Hello, Family Date Friday. New plans:

The relatively new Cadillac Cafe in town was a pretty good substitute for a romantic dinner via chopsticks, the cute diner decor and the fact that it was something different probably being its most important characteristics. Our waitress was one of my students whom I love dearly and I enjoyed seeing her and listening to her recommendations (fried pickles and the grilled chicken sandwich, by the way). We finished a pretty normal family dinner and topped it off with hand-dipped ice cream for dessert.

A few minutes into her Superman ice cream cone, Bella announced, dead serious: 
"Mama, I think I just took a bite of his cape." 
She also promised me his powers if I tasted it. 
This might be my favorite thing she has ever said. 

My plans for this evening were a far cry from eating Superman's cape, but I can't complain. 

Well, I mean, I'm not flying around and don't have x-ray vision, so that's kind of a bummer.

How can you get creative when things don't work out the way you'd planned? And, more importantly, what memories can you make from those unpredictable moments?

Live on. 









Thursday, January 16, 2014

A Whim and a Wonderdog

Sometimes we do things without much planning around here. It's kind of weird. I'm either micromanaging every minute of our days, or I'm making decisions on a total and complete whim. One extreme or the other. It's just what I do.

While driving home from a similarly whimsical weekend vacation in Gaitlinburg last Fall, Adam and I decided to get a dog. It started like this: "Want to stop and get a dog on our way home? Okay." (But seriously, who does that?) It ended after several hours at PetSmart, where Bella fell in love with this adorable little guy.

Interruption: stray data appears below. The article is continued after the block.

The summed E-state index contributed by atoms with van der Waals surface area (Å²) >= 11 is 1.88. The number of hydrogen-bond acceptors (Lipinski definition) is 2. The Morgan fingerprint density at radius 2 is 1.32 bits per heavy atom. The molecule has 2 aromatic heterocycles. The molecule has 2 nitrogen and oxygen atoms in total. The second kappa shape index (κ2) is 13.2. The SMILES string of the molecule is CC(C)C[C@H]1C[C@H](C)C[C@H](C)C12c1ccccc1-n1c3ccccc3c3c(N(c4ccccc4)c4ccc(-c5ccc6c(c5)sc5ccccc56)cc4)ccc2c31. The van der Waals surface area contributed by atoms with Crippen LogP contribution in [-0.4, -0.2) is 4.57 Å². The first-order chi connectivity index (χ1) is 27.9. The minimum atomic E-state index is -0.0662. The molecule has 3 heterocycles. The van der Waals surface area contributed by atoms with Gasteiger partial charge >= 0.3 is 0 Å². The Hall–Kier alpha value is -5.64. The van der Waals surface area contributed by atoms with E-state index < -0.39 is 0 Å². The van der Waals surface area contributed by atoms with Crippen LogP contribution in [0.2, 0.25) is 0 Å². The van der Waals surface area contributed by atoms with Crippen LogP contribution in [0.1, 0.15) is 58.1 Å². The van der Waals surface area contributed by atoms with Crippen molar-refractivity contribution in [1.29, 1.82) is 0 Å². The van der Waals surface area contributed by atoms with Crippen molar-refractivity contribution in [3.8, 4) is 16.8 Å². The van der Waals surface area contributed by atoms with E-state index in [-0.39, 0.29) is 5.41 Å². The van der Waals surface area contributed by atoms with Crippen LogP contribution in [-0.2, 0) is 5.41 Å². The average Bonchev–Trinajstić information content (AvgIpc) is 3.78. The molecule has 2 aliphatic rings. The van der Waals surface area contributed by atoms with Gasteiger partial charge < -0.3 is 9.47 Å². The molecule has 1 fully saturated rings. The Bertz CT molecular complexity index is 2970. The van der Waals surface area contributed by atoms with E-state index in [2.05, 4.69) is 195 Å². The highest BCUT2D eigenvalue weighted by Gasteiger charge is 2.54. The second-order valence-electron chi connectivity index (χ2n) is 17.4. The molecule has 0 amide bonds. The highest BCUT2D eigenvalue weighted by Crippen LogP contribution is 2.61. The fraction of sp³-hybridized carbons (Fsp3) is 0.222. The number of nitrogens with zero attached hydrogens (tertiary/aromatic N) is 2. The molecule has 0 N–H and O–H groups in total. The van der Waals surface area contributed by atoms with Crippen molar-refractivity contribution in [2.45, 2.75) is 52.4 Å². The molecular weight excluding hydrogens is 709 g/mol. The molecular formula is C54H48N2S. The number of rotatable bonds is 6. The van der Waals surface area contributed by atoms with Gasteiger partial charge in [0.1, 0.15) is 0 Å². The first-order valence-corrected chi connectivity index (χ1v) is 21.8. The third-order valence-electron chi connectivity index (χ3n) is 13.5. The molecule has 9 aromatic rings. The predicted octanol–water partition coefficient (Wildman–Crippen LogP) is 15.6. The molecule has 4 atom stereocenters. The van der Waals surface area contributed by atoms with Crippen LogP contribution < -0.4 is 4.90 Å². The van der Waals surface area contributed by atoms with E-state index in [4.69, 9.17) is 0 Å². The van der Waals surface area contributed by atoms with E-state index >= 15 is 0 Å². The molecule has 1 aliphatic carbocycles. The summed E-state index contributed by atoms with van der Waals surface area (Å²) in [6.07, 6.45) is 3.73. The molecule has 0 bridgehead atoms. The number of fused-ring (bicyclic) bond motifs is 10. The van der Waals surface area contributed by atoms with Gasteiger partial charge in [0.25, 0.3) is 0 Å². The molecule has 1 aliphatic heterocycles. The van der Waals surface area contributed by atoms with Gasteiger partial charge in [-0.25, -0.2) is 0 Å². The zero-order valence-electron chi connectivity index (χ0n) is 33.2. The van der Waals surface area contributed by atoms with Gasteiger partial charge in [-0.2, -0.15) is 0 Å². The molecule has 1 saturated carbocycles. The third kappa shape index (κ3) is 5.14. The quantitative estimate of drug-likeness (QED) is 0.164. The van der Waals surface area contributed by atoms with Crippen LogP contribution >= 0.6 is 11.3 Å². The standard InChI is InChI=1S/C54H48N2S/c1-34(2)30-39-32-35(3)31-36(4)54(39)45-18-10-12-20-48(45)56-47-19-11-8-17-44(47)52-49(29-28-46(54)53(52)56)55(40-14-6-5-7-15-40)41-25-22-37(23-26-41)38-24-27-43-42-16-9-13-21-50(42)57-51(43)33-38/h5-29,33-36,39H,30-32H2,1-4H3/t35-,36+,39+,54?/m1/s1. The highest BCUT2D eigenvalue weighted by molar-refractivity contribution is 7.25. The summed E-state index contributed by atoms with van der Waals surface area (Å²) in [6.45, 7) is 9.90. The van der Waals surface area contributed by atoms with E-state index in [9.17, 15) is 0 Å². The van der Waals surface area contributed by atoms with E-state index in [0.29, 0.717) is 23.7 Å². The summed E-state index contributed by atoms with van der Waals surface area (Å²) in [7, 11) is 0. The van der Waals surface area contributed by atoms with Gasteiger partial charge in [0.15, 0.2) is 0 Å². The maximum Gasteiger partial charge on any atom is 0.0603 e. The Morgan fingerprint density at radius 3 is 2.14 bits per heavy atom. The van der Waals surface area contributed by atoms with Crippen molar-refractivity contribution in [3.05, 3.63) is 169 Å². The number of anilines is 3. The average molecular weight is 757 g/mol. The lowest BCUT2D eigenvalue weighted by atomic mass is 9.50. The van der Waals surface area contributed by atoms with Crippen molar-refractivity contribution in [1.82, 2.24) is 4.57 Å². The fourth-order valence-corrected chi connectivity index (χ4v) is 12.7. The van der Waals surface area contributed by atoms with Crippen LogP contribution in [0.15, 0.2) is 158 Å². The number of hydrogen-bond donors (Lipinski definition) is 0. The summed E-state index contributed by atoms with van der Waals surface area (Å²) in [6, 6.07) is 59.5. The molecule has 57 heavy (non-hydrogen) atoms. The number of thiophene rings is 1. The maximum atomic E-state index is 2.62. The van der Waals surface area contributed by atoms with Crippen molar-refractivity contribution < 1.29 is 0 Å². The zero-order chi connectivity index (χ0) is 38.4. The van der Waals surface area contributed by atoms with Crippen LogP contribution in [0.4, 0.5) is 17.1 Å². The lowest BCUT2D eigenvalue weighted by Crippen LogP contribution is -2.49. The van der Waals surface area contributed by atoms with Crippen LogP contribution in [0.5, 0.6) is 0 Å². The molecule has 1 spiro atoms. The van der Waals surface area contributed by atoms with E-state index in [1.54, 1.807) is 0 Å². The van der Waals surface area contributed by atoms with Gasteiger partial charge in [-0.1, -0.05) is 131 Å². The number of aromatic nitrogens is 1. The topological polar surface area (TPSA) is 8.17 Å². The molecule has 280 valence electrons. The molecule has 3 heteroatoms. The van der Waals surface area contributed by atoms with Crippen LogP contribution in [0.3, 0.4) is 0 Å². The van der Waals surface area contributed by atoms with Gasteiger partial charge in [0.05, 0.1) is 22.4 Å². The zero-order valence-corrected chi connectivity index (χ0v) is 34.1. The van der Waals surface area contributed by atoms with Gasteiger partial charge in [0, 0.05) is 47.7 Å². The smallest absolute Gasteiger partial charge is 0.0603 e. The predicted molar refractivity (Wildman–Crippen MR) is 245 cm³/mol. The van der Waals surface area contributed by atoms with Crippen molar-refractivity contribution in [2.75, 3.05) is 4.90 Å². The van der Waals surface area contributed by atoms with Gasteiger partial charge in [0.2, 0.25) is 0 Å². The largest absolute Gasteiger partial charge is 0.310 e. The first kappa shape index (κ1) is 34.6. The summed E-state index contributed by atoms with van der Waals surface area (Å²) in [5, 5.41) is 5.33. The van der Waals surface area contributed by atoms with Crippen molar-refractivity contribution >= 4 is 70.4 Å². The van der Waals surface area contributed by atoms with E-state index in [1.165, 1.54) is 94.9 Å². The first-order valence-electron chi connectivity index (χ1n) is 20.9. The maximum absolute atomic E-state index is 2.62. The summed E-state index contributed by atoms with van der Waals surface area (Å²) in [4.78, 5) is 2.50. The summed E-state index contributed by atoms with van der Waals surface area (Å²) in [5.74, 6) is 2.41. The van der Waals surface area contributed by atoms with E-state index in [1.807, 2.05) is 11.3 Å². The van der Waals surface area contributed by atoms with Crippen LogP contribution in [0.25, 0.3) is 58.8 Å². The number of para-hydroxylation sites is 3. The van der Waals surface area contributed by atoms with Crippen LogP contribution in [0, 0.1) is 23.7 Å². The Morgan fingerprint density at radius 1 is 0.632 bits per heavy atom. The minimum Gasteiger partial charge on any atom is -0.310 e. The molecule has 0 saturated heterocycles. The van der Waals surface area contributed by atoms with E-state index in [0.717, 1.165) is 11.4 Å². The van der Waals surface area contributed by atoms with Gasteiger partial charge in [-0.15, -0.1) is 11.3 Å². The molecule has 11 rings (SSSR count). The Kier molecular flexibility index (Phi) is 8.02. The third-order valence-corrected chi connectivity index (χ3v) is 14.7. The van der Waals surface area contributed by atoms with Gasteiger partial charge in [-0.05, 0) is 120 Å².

Meet Myles, named for his discovery on I-75 and the fact that had traveled several miles from his original reported location by the time a rescuer retrieved him.

There were many, many dogs in the adoption center. We ogled puppies and played with very large, very hyper, very timid, and very beautiful animals. But this little guy, a three-year-old Lhasa Apso mix with an under-bite and a heart murmur, was the one for us. 

He came to us leash-trained and house-broken, with a quiet, hesitant bark and unexplained, yet-to-be-conquered fear of stairs. He dislikes dog food, leading me to believe that he was fed from the table by his previous owners. We often wonder if he was mistakenly lost. It's difficult to imagine anyone purposely abandoning him. 

I have never been a successful pet owner, despite a few attempts. But this time, we found our match. Myles the Wonderdog is a loving and gentle pet. We are thankful to the Humane Society for introducing him to our family.

He's supposed to be Bella's puppy, and while they do play great together...

 (Yes, that's a purple shirt on a boy dog. And a ponytail. He likes it.)




he often follows me around the house, and his favorite place in the world seems to be right about here.

If you can't tell, that's my leg.

He likes to chew on socks and roll in the snow. He loves to be brushed and wear shirts. He runs to the door as soon as he hears a car in the garage and he waits in the kitchen for a treat when he knows it's time for one. His favorite snack is peanut butter, especially these no-bake doggy treats I found on Pinterest. He's cuddly and playful and generally adorable.  And he seems as grateful to have found us as we are for the same.

Myles the Wonderdog: a wonderful dog, wonderful companion, wonderful addition to our family, the wonderful result of a wonderful whim. 

Because, you see, what begins as a whim, very often ends as a cherished memory. Or at least that's how it tends to work out around here. I hope it stays that way.

Whim on.